Position: Left-handed Pitcher
The Tigers signed Guichardo as a non-drafted free agent in December 2007, with Ramon Perez and Miguel Garcia doing the leg work to get him signed out of the Dominican Republic. After signing, Guichardo worked out at the Tigers Dominican complex prior to the start of the 2008 season.
During his professional debut, Guichardo showed very well, appearing in 16 games for the DSL Tigers; starting 13 of them. Rayni finished with only a 3-5 record on the season, but over 62 1/3 innings of work, he posted a solid 3.90 ERA all while pitching nearly the entire season at just 16 years old. Guichardo also amassed a whopping 79 strikeouts while only allowing 20 walks and 56 hits.
The Tigers aggressively pushed Guichardo in 2009, by bringing him stateside for spring training and keeping him here for the entire season. Guichardo posted dominating numbers in the Gulf Coast League to start the year, starting 12 games and finishing with a strong 1.73 ERA. In 67 2/3 innings of work, he allowed only a miniscule 43 hits while walking 31 and striking out 48.
After a successful debut with the GCL Tigers, a roster crunch at season's end allowed Guichardo to try his hand at the Florida State League, making one start for Lakeland. In his only start at High-A, Guichardo lasted five innings, allowing five hits and two earned runs and two walks, while striking out one batter.
Guichardo has a good frame with broad shoulders and room for added growth as he approaches 20-years old in the next two years. He has begun to add strength since coming to the states, and his velocity has seen some progress as a result.
His fastball was working at 83-85 entering the year, but bumped up to 85-86 on a regular basis by season's end, with a couple of 88's tossed in from time to time. Rayni generates good movement on his fastball, with some late life in the zone and some arm-side action. He controls his fastball very well, but still must improve his ability to command the pitch within the strike zone.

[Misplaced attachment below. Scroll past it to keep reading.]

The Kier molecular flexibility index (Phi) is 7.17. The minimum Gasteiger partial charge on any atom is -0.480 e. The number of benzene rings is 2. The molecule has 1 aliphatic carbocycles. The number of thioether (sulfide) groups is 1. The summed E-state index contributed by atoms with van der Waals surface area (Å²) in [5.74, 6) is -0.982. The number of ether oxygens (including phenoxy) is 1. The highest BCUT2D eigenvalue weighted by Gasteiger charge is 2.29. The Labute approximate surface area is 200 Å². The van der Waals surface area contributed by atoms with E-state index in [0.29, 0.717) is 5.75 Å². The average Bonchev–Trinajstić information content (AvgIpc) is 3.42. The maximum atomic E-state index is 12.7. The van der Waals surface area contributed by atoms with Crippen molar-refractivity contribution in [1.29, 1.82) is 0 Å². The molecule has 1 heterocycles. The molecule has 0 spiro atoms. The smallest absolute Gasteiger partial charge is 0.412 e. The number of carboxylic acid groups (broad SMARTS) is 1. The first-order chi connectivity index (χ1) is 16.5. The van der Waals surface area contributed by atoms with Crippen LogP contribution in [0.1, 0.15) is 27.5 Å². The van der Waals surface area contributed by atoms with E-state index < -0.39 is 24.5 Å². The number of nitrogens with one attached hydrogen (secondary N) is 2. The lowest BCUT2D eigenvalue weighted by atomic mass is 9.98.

Guichardo does not feature a true change-up, but rather throws a hard slider and a slower curveball. The slider lacks command at this time, but he generates good two-plane movement with late bite and he generally keeps it down. If he can control the pitch better, it has the potential to be a consistent above-average offering down the line.
The curveball is a slower pitcher that has above-average present movement generated by tight spin. He keeps the pitch low in the zone, but does not command it well enough to be a true out pitch at this time. There are some concerns that he will have to work to maintain the pitch as the organization alters his mechanics to get more velocity. He could move to a more standard change-up in time.
Guichardo's mechanics are not considered bad, but he could stand to stiffen up his front side and truly let it fly more often. At present he is a little soft on the front leg and doesn't generate the leverage he needs to maximize his velocity.
Rayni has a good understanding of how to pitch, and he gets the most out of his stuff. He mixes speeds well, and tries to work his pitches to different parts of the zone with regularity, but as his command waivers, so does his success in this regard. Guichardo projects to have enough stuff and enough moxie on the mound to have a ceiling as a number three starter down the line.
Performance Level Team W-L ERA G GS SV SO BB IP AVG R
Guichardo is very young and has had a very brief professional career, but he has showed no signs of fatigue or injury in his two seasons with the Tigers. As the Tigers clean up his mechanics and refine his delivery, Guichardo will have to be watched closely to make sure he is not applying undo pressure or stress to his arm. He still has a long road to get himself out of the notorious young pitcher injury nexus, but the early signs are positive.
Though it was only one start at High-A, Guichardo made an impression with the Tigers' staff. He has demonstrated poise and moxie on the mound, along with an experience level well beyond his years. Guichardo should enter next spring training with a very strong chance to start the season in the West Michigan rotation, and if that is the case, he would likely be one of the youngest starters in the league. Don't expect Guichardo to come too quickly, as the physical attributes still have to catch up to the mental approach, but there is enough potential there to warrant keeping him on the radar going forward.
Mark Anderson is TigsTown's Managing Editor and feature Minor League writer. He can be reached at Mark@TigsTown.com.